We’re still a month away from Halloween but already it’s time to start thinking about Christmas. Experts and local business owners warn that a perfect storm of bad weather and supply chain issues will make it harder (and more expensive) to find a tree this year — real or artificial. 

Harold DeLucia at his tree supplier in West Jefferson, North Caroline. Photo: NYC Trees

In Oregon, the country’s largest grower of Christmas trees, the ongoing drought and heatwaves have decimated the state’s Christmas tree crop. One grower, Marc Wonser of Wonser Woods Estate, told the Oregonian he’s lost around 90% of his yield this year, including saplings and young trees — which will impact availability for years to come.

“Almost all Fraser firs sold in the Northeast come from North Carolina and Quebec,” explained Harold DeLucia, of NYC Trees and Tyler’s Trees on 10th Avenue between W44/45th Street. “We get ours from North Carolina. The shortage stems from the last recession about a decade ago when farmers were selling fewer trees so, therefore, planted fewer trees — and now we’ve been in a tree shortage for the past couple of years but it’s worse this year. We are experiencing a 30% decrease in trees this year, we are urging people to order their trees as early as October 15 when our website is activated for the season, as trees will be sold out by early December.” DeLucia expects the tree shortage will last another two to three years. Tyler’s Trees will open on November 19.

Hell’s Kitchen at Christmas. Photo: Phil O’Brien.

Meanwhile, artificial trees and other home decor items (wreaths, garlands, etc) are likely to see their prices increase by double-digit percentages, according to CNN. The global supply chain shortage has seen retailers suffer months of disruption in shipping, due to a combination of port congestion, factory shutdowns, and other pressures. 

“We’ll have to raise prices. For trees, it’ll be on average about 20% higher,” said Mac Harman, CEO of Balsam Hill in California, a company that sells about $200 million of artificial trees and holiday decor each year. “Even then it won’t cover our own costs, because we’re paying as much as 300% more per shipping container this year.”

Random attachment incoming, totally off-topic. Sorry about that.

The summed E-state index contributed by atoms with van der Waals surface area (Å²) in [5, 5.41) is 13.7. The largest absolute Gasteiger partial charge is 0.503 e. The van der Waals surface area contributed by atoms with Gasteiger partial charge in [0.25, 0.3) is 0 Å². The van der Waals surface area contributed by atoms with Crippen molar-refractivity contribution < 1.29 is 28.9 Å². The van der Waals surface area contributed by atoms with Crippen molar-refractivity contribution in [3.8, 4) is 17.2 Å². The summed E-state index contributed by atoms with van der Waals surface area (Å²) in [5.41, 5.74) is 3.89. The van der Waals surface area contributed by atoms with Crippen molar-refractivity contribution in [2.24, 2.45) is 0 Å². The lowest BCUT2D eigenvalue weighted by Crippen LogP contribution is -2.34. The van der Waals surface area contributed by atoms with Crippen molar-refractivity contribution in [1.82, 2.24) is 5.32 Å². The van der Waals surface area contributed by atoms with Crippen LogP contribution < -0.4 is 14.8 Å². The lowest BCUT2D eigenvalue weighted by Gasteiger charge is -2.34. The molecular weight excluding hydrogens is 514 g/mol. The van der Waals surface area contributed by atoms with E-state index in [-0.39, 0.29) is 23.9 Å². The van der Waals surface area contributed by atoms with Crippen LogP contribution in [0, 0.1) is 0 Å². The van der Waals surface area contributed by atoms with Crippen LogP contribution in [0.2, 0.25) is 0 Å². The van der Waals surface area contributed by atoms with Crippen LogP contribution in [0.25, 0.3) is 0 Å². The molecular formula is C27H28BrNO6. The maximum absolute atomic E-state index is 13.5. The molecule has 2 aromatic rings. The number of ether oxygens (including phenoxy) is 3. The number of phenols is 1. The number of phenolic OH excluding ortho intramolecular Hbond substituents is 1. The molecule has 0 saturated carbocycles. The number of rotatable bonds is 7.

Matt Fox (right) and partner Enrique Crame III in 2018 getting ready for the holidays. Photo: Fine & Dandy

“Shortages are a real thing this year,” Matt Fox from Fine and Dandy on W49th Street told us. “I just put in a re-order for the fragrance collection, Imaginary Authors, that’s been a top-seller for us since we first started selling it four years ago. I heard back from the owner that the most popular scent, Bull’s Blood, currently isn’t available because they haven’t been able to source one of the components. Last month when we ordered our packaging for the holidays, we learned that the tie boxes we normally order won’t be available until well into next year.”

Despite all the supply issues, the market is also expecting demand to be up about 25% from last year, so make a plan to get your holiday shopping done as early as you can. This extends to gifts as well, as Delphinium Home’s John Soroka reminded us. “We’re experiencing shortages just like everyone else,” he said. “The motto is: ‘If you see the perfect gift for someone, BUY IT NOW!’ There are no last-minute orders I can place this year, because there simply isn’t the stock at companies themselves. We are receiving around 60% of the merchandise in every order we place and once it’s gone, it’s GONE!  We’ll do the best we can, but I think everyone needs to be aware and open-minded until things get better next year.”

If you are looking for some early ideas — and want to buy local — check out Michael Muñoz’s W42ST 2020 Gift Guide.

Christmas ornaments at Delphinium Home.

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